One day, Grant praised Lamarck's evolutionary ideas. Darwin was astonished by Grant's audacity, but had read similar ideas in his grandfather Erasmus' journals. Darwin was rather bored by Robert Jameson's natural-history course, which covered geology—including the debate between Neptunism and Plutonism, he learned the classification of plants, assisted with work on the collections of the University Museum, one of the largest museums in Europe at the time. Darwin's neglect of medical studies annoyed his father, who shrewdly sent him to Christ's College, Cambridge, to study for a Bachelor of Arts degree as the first step towards becoming an Anglican country parson; as Darwin was unqualified for the Tripos, he joined the ordinary degree course in January 1828. He preferred shooting to studying, his cousin William Darwin Fox introduced him to the popular craze for beetle collecting. He became a close friend and follower of botany professor John Stevens Henslow and met other leadin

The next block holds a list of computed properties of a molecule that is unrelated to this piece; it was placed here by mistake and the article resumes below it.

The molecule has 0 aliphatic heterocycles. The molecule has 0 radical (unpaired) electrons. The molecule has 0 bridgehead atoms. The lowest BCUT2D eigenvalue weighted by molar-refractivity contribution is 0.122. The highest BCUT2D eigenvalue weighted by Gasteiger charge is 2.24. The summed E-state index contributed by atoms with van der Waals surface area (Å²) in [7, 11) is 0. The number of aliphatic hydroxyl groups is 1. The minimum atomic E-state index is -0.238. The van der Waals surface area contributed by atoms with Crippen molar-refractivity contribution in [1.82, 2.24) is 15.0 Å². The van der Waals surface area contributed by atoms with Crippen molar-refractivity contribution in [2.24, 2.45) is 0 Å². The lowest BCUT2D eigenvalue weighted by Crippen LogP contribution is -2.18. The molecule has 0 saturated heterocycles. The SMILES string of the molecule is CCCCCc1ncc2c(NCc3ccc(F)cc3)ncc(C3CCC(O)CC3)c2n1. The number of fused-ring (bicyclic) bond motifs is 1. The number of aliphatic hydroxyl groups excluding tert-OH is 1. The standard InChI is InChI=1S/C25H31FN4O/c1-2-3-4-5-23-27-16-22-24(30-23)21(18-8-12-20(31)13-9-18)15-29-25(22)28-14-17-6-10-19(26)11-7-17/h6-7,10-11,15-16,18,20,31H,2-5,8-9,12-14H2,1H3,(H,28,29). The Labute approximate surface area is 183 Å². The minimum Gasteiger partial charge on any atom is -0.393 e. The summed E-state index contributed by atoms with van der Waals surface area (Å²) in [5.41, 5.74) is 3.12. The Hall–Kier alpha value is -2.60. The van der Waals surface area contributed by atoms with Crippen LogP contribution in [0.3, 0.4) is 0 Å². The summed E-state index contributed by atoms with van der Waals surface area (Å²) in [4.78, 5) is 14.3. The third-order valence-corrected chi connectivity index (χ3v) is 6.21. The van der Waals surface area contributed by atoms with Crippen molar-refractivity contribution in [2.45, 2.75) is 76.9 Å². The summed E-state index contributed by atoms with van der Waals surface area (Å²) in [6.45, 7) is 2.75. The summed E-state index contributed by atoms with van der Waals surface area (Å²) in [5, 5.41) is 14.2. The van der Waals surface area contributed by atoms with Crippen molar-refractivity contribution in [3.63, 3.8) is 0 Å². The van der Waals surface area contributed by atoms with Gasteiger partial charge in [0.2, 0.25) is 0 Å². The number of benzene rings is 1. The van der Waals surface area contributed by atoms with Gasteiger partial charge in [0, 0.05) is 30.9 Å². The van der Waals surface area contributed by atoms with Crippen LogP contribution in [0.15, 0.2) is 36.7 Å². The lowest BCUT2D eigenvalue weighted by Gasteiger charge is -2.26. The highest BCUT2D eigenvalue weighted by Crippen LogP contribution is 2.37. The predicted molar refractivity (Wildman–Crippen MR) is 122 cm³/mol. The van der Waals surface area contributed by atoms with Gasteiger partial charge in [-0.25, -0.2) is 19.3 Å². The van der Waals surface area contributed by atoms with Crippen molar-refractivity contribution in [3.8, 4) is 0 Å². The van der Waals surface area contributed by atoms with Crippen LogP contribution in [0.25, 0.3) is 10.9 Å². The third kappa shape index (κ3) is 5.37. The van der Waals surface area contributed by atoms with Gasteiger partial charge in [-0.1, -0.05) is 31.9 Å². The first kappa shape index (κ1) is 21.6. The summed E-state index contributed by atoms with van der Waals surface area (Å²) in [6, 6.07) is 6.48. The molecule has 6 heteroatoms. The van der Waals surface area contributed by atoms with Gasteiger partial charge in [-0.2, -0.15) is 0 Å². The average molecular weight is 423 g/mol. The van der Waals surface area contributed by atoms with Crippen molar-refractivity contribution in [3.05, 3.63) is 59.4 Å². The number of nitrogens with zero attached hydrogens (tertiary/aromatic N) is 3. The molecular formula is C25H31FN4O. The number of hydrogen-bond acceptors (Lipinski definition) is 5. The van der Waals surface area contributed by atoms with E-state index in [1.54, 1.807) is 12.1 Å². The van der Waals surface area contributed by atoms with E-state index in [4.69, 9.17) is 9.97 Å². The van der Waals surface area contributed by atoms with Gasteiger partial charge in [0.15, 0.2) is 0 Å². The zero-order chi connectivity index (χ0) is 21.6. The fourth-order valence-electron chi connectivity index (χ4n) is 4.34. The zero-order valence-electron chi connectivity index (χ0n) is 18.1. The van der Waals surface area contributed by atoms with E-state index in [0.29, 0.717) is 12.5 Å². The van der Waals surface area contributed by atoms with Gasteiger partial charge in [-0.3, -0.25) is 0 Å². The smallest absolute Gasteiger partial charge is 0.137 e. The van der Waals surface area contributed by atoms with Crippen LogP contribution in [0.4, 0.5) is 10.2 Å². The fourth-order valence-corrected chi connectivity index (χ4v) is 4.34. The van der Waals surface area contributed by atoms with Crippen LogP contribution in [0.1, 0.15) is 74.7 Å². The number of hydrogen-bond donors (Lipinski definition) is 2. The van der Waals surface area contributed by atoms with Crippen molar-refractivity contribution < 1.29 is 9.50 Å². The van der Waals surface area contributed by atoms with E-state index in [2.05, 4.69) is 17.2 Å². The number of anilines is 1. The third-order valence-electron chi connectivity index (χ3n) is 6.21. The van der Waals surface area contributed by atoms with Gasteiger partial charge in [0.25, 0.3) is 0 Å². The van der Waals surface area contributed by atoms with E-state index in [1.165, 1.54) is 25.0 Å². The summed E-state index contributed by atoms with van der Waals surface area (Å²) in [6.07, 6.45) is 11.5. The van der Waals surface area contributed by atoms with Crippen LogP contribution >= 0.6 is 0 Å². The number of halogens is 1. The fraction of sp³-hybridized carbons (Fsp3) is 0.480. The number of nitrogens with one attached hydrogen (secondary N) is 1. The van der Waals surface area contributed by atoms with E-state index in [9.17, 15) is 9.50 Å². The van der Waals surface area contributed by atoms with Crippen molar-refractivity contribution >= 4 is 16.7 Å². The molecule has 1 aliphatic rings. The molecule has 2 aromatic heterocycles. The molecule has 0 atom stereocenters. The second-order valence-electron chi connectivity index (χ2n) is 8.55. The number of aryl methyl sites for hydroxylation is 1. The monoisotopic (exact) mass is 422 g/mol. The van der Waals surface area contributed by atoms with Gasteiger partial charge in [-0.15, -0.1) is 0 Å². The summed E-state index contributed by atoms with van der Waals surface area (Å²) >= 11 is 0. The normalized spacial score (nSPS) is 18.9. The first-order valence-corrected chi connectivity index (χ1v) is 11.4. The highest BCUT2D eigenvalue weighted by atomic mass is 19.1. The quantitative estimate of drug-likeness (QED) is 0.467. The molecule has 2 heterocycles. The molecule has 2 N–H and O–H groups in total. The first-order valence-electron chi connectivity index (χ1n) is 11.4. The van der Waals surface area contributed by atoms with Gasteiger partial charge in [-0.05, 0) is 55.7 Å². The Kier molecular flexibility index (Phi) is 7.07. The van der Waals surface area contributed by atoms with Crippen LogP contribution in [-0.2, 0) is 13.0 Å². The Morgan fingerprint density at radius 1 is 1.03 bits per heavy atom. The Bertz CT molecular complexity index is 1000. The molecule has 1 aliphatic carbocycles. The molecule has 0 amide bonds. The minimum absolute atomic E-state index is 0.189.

Rochester Midland Corporation

Rochester Midland Corporation is a closely-held specialty chemical manufacturing company headquartered in Ogden, New York. It has sales and operations in nearly seventy countries, production facilities in Ogden, New York, Aurora and Oakville, Ontario. Founded as Rochester Germicide in 1888, Rochester Midland Corporation is one of only four companies still in business in Rochester since 1900. Family owned since its founding, Rochester Midland Corp is a leading global provider of sustainable commercial cleaning and hygiene solutions for facility maintenance, restroom care, water treatment, food sanitation and industrial end markets. Rochester Midland is recognized as the leaders in Green Housekeeping technology—co-recipients of the White House Closing the Circle awards and manufacturers of the first Green Seal-certified janitorial cleaning product line in the world. With manufacturing sites in North America and strategically positioned distribution centers, the range of the RMC product portfolio provides, superior cleaning and maintenance solutions to a broad customer base—sold in over 70 countries—including education, manufacturers, food processors and preparers, government organizations, building services contractors